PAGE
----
Even further, these ideas violate Jesus’ command to love God and love others. Guilt is collective, based on skin color. This reverts racism back to heights never imagined since Jim Crow days. Yes, every person is certainly influenced by the societal structure in which they live. Ultimately, though, individuals are responsible for their behavior.

Loving Our Neighbors Well Requires Truth and Goodness

“Woke” ideology says we must practice “social justice,” usually meaning equal social and economic outcomes. There are much better ways to understand social justice, though. That’s social justice as it was meant to be, not what the slogan means today. This better way goes all the way back to the Hebrew prophets, but was developed fully in the context of classical natural law thinking, associated most closely with Thomas Aquinas.

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Natural law theory tells us that the good for us as humans is that which fulfills the purposes toward which we are directed as human beings given our shared human nature. Christians would understand this notion of human nature as what God intended for us in creating us in His image. Many of the ideas promoted as “woke” actually run contrary to the goods that perfect, or fulfill, our human nature.

One current natural law thinker, philosopher Edward Feser, describes true social justice as “the just or right ordering of society as defined by strong families and cooperation between husband and wife in carrying out their respective roles for the sake of children and elders, solidarity and cooperation between economic classes and other social groups.” He also emphasizes “subsidiarity,” that is, limited government involvement in communities, churches, and families.

Be Good, Do Good

So we need to understand better what it means to be good and to do good. We need to stand boldly for these truths. The Apostle Paul says, “Do not participate in the useless deeds of darkness, but instead even expose them … For this reason it says, ‘Awake, sleeper, and arise from the dead, and Christ will shine on you.’ So then, be careful how you walk, not as unwise people but as wise, making the most of your time …” (Eph. 5:11-16, NASB).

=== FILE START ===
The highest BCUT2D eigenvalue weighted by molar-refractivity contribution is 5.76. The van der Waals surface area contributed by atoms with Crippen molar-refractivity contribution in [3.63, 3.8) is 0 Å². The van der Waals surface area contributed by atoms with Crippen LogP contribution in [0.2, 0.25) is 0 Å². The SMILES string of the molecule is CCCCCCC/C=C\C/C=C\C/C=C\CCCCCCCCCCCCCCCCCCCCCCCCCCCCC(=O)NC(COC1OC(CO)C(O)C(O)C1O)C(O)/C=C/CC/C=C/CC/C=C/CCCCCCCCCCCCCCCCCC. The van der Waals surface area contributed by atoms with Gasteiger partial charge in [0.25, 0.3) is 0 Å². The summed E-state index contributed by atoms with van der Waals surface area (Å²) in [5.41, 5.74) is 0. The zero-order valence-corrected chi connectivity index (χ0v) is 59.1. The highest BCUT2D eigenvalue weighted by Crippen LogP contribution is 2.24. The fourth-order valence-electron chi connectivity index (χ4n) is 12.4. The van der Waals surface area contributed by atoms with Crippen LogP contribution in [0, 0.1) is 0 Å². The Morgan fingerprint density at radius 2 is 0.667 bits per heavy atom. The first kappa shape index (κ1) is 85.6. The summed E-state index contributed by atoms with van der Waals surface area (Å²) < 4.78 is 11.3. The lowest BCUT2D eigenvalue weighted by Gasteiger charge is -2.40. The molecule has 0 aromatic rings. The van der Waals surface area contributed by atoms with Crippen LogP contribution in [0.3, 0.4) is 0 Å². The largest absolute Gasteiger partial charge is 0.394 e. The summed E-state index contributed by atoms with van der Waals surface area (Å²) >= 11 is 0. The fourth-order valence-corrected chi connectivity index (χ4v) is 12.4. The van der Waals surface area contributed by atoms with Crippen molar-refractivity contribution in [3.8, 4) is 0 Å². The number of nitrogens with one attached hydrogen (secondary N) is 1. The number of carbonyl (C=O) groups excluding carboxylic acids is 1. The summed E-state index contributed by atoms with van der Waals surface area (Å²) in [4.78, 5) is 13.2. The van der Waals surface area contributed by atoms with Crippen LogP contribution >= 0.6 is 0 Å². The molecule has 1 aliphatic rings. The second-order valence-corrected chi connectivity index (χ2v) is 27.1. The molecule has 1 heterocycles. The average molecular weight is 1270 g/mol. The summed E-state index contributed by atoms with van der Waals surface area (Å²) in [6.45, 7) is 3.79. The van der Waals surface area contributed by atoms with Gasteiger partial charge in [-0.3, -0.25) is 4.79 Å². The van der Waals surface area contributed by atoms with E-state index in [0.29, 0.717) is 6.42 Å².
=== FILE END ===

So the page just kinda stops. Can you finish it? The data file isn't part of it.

The Bible and natural law give us an objective basis, common to all human beings and consistent with God’s inerrant Word. From there we can fight the real evils of racism and bigotry. And we can shine a light on the unfruitful ideas of the cult-like movement of “wokeness.”

It’s time to wake up. We cannot love our neighbors well, we cannot lead them to the feet of Jesus, if we sacrifice truth and goodness on the false altar of “wokeness” ideology.


Adam Tucker is the Director of Recruiting and Admissions at Southern Evangelical Seminary and Bible College (SES), where he received his MA in Philosophy. SES is a unique institution that focuses on an integrated approach to theology, philosophy, and apologetics. Read SES’s full statement on racism and social justice here.